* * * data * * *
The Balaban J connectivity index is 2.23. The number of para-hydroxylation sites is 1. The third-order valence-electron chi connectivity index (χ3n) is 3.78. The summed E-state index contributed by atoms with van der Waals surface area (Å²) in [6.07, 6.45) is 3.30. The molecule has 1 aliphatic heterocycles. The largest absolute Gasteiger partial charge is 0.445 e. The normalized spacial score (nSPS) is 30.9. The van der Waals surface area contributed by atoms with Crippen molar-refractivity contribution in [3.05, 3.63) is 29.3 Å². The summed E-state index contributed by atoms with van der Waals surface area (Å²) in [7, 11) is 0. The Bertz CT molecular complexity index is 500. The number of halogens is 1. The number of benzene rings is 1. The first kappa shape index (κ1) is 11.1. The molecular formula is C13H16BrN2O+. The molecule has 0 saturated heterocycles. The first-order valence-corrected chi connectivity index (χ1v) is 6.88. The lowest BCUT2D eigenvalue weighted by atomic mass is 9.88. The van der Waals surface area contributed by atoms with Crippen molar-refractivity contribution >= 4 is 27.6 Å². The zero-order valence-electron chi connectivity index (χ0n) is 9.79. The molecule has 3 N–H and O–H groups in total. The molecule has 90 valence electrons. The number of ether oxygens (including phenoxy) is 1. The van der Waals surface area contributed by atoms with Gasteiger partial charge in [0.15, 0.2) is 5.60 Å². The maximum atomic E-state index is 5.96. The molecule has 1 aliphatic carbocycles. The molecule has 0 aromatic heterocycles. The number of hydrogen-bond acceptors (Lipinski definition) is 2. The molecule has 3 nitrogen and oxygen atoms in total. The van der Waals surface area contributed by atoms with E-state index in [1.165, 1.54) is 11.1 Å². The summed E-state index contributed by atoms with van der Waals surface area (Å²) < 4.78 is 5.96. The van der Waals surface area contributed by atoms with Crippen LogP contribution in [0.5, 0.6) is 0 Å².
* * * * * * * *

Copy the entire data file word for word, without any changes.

The Balaban J connectivity index is 2.23. The number of para-hydroxylation sites is 1. The third-order valence-electron chi connectivity index (χ3n) is 3.78. The summed E-state index contributed by atoms with van der Waals surface area (Å²) in [6.07, 6.45) is 3.30. The molecule has 1 aliphatic heterocycles. The largest absolute Gasteiger partial charge is 0.445 e. The normalized spacial score (nSPS) is 30.9. The van der Waals surface area contributed by atoms with Crippen molar-refractivity contribution in [3.05, 3.63) is 29.3 Å². The summed E-state index contributed by atoms with van der Waals surface area (Å²) in [7, 11) is 0. The Bertz CT molecular complexity index is 500. The number of halogens is 1. The number of benzene rings is 1. The first kappa shape index (κ1) is 11.1. The molecular formula is C13H16BrN2O+. The molecule has 0 saturated heterocycles. The first-order valence-corrected chi connectivity index (χ1v) is 6.88. The lowest BCUT2D eigenvalue weighted by atomic mass is 9.88. The van der Waals surface area contributed by atoms with Crippen molar-refractivity contribution >= 4 is 27.6 Å². The zero-order valence-electron chi connectivity index (χ0n) is 9.79. The molecule has 3 N–H and O–H groups in total. The molecule has 90 valence electrons. The number of ether oxygens (including phenoxy) is 1. The van der Waals surface area contributed by atoms with Gasteiger partial charge in [0.15, 0.2) is 5.60 Å². The maximum atomic E-state index is 5.96. The molecule has 1 aliphatic carbocycles. The molecule has 0 aromatic heterocycles. The number of hydrogen-bond acceptors (Lipinski definition) is 2. The molecule has 3 nitrogen and oxygen atoms in total. The van der Waals surface area contributed by atoms with E-state index in [1.165, 1.54) is 11.1 Å². The summed E-state index contributed by atoms with van der Waals surface area (Å²) < 4.78 is 5.96. The van der Waals surface area contributed by atoms with Crippen LogP contribution in [0.5, 0.6) is 0 Å².